Library Partnership Saves Family From Eviction, Secures Over $7K in Unpaid Unemployment Benefits

New Orleans Public Library /
Southeast Louisiana Legal Services staffers at resource fair
Southeast Louisiana Legal Services staffers, Molly McKenzie and
Hannah Groedel providing information at the 2019 Children's Hospital
Resource Fair. Photo provided by Southeast Louisiana Legal Services

Originally published on October 22, 2020, republished here with permission from New Orleans Public Library.

Facing eviction, temporarily out of work, and with no stable income, Theresa Morgan was at her wit’s end, desperate to keep a roof over the heads of her four children, until she learned she could find help in a seemingly unlikely place – the Library.

Since July (2020), the Library has been partnering with Southeast Louisiana Legal Services (SLLS) to offer free Virtual Legal Clinics to eligible Library users twice a month, focusing on assisting low-income families and individuals with civil legal issues.

Morgan, whose name has been changed in this article to protect her privacy, has been separated from her husband for several years. She temporarily lost her job due to the COVID-19 Pandemic and was left with no income due, to a problem with her unemployment benefits. Morgan heard about the SLLS clinics on the local news, and called the Library right away.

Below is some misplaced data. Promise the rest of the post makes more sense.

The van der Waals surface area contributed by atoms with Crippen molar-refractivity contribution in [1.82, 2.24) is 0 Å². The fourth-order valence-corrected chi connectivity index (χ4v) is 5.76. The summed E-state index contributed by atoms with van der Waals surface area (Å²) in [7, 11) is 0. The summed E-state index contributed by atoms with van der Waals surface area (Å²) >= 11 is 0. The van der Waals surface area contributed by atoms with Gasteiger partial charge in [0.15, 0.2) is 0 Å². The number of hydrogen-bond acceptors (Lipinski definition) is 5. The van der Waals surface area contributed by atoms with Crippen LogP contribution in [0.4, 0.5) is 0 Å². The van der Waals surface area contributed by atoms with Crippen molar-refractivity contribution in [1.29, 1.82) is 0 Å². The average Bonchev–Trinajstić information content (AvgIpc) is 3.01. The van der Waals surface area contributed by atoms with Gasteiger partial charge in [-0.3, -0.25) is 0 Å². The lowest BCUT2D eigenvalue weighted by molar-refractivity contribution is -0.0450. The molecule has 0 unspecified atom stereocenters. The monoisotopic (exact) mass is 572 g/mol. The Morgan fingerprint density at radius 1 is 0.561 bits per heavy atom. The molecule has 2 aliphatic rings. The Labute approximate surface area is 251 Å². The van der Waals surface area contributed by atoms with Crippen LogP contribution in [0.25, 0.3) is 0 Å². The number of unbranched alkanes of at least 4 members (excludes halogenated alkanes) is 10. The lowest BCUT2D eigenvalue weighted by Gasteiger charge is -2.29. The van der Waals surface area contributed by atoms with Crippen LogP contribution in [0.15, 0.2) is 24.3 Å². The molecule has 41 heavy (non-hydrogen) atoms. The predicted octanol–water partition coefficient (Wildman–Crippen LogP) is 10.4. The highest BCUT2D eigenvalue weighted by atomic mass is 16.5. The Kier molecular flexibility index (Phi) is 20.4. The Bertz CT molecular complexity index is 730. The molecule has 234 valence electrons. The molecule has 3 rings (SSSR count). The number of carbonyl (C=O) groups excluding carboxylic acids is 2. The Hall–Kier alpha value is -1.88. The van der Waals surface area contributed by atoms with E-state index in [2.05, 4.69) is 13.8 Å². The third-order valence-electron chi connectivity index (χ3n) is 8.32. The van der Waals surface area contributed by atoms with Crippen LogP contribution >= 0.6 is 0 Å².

Soon after signing up for the clinic, Morgan talked with an SLLS intake worker who determined she was eligible for immediate help, due to her eviction emergency. She was quickly connected with an SLLS housing attorney, who convinced her landlord to work out a payment plan and accept rental assistance, halting the eviction and saving Morgan and her family their home.